Nucleotide excision repair (NER) is the primary mechanism that removes bulky DNA adducts such as those caused by ubiquitous environmental mutagens including benzo(a)pyrene and other polycyclic aromatic hydrocarbons. Recent data suggest that exposure to environmentally relevant concentrations of estrogen decreases hepatic mRNA abundance of several key NER genes in adult zebrafish (Danio rerio). However, the impact of decreased hepatic NER expression on NER function was not investigated in the previous study. The goal of this study was to examine the effect of the potent estrogen receptor agonist 17α-ethinylestradiol (EE2) on rate and magnitude of bulky DNA adduct repair. Here we show that exposure of zebrafish liver (ZFL) cells to physiologically relevant concentrations of EE2 resulted in reduced ability of ZFL cells to repair damaged DNA in comparison to control cells. Co-exposure to EE2 and a complete estrogen receptor antagonist (ICI 182,780) also resulted in reduced NER capacity, whereas ICI 182,780 alone did not affect the ability of ZFL cells to repair UV damage. These results indicate that estrogen exposure can decrease cellular NER capacity and that this effect can occur in the presence of an estrogen receptor antagonist, suggesting that EE2 can affect NER processes through mechanisms other than nuclear estrogen receptor activation.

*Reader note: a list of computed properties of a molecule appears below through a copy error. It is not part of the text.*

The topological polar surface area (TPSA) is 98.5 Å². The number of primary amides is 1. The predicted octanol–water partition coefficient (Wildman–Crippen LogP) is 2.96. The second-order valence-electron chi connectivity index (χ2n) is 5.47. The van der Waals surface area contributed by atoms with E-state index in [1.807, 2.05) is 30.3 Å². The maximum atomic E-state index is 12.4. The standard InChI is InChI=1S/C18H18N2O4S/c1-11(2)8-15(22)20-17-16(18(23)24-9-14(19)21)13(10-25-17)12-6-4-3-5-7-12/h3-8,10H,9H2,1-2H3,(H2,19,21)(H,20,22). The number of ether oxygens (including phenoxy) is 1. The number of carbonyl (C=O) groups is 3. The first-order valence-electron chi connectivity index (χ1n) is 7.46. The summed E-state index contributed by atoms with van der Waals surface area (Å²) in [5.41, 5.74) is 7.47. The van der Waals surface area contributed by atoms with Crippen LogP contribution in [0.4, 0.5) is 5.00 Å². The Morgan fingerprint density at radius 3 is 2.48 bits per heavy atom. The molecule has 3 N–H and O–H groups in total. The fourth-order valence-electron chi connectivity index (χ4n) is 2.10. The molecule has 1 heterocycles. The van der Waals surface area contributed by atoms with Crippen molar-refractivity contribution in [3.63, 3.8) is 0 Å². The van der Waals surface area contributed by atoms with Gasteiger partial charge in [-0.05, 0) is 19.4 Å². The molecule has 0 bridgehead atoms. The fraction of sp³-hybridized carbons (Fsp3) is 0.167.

- ICI 182,780
- Nucleotide excision repair